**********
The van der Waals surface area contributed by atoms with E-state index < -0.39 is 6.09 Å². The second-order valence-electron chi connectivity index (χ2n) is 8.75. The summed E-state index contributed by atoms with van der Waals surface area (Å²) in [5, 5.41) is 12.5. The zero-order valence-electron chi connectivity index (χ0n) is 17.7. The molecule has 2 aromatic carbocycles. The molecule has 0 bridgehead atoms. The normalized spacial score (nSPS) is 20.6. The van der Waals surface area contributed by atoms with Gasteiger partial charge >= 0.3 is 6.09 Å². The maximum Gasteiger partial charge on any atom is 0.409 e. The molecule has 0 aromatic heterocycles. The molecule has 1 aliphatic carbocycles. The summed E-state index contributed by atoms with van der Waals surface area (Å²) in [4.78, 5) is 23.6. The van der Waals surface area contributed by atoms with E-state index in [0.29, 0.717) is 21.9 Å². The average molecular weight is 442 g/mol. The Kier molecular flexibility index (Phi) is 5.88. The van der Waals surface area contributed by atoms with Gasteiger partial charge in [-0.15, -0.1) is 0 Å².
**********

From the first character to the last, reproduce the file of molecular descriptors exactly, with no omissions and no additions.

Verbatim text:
The van der Waals surface area contributed by atoms with E-state index < -0.39 is 6.09 Å². The second-order valence-electron chi connectivity index (χ2n) is 8.75. The summed E-state index contributed by atoms with van der Waals surface area (Å²) in [5, 5.41) is 12.5. The zero-order valence-electron chi connectivity index (χ0n) is 17.7. The molecule has 2 aromatic carbocycles. The molecule has 0 bridgehead atoms. The normalized spacial score (nSPS) is 20.6. The van der Waals surface area contributed by atoms with Gasteiger partial charge >= 0.3 is 6.09 Å². The maximum Gasteiger partial charge on any atom is 0.409 e. The molecule has 0 aromatic heterocycles. The molecule has 1 aliphatic carbocycles. The summed E-state index contributed by atoms with van der Waals surface area (Å²) in [4.78, 5) is 23.6. The van der Waals surface area contributed by atoms with E-state index in [0.29, 0.717) is 21.9 Å². The average molecular weight is 442 g/mol. The Kier molecular flexibility index (Phi) is 5.88. The van der Waals surface area contributed by atoms with Gasteiger partial charge in [-0.15, -0.1) is 0 Å².